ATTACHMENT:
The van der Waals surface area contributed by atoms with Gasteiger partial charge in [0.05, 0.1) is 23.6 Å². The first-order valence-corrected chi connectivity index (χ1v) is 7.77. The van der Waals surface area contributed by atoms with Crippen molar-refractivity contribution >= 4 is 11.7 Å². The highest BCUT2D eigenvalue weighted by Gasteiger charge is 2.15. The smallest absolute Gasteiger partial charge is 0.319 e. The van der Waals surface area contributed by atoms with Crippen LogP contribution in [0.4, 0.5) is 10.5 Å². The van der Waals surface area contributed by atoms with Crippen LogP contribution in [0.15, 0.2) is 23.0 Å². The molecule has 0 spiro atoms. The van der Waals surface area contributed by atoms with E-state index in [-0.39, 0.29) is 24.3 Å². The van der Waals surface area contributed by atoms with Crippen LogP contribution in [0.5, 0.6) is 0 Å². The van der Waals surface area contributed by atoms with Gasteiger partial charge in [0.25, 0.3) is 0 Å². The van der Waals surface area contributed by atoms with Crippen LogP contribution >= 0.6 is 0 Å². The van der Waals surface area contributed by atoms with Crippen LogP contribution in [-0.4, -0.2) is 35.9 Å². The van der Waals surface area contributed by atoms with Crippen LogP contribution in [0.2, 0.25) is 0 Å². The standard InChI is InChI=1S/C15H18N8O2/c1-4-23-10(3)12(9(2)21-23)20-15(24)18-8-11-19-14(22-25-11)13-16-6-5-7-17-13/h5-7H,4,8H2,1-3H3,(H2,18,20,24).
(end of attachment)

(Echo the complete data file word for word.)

The van der Waals surface area contributed by atoms with Gasteiger partial charge in [0.05, 0.1) is 23.6 Å². The first-order valence-corrected chi connectivity index (χ1v) is 7.77. The van der Waals surface area contributed by atoms with Crippen molar-refractivity contribution >= 4 is 11.7 Å². The highest BCUT2D eigenvalue weighted by Gasteiger charge is 2.15. The smallest absolute Gasteiger partial charge is 0.319 e. The van der Waals surface area contributed by atoms with Crippen LogP contribution in [0.4, 0.5) is 10.5 Å². The van der Waals surface area contributed by atoms with Crippen LogP contribution in [0.15, 0.2) is 23.0 Å². The molecule has 0 spiro atoms. The van der Waals surface area contributed by atoms with E-state index in [-0.39, 0.29) is 24.3 Å². The van der Waals surface area contributed by atoms with Crippen LogP contribution in [0.5, 0.6) is 0 Å². The van der Waals surface area contributed by atoms with Gasteiger partial charge in [0.25, 0.3) is 0 Å². The van der Waals surface area contributed by atoms with Crippen LogP contribution >= 0.6 is 0 Å². The van der Waals surface area contributed by atoms with Crippen LogP contribution in [-0.4, -0.2) is 35.9 Å². The van der Waals surface area contributed by atoms with Crippen LogP contribution in [0.2, 0.25) is 0 Å². The standard InChI is InChI=1S/C15H18N8O2/c1-4-23-10(3)12(9(2)21-23)20-15(24)18-8-11-19-14(22-25-11)13-16-6-5-7-17-13/h5-7H,4,8H2,1-3H3,(H2,18,20,24).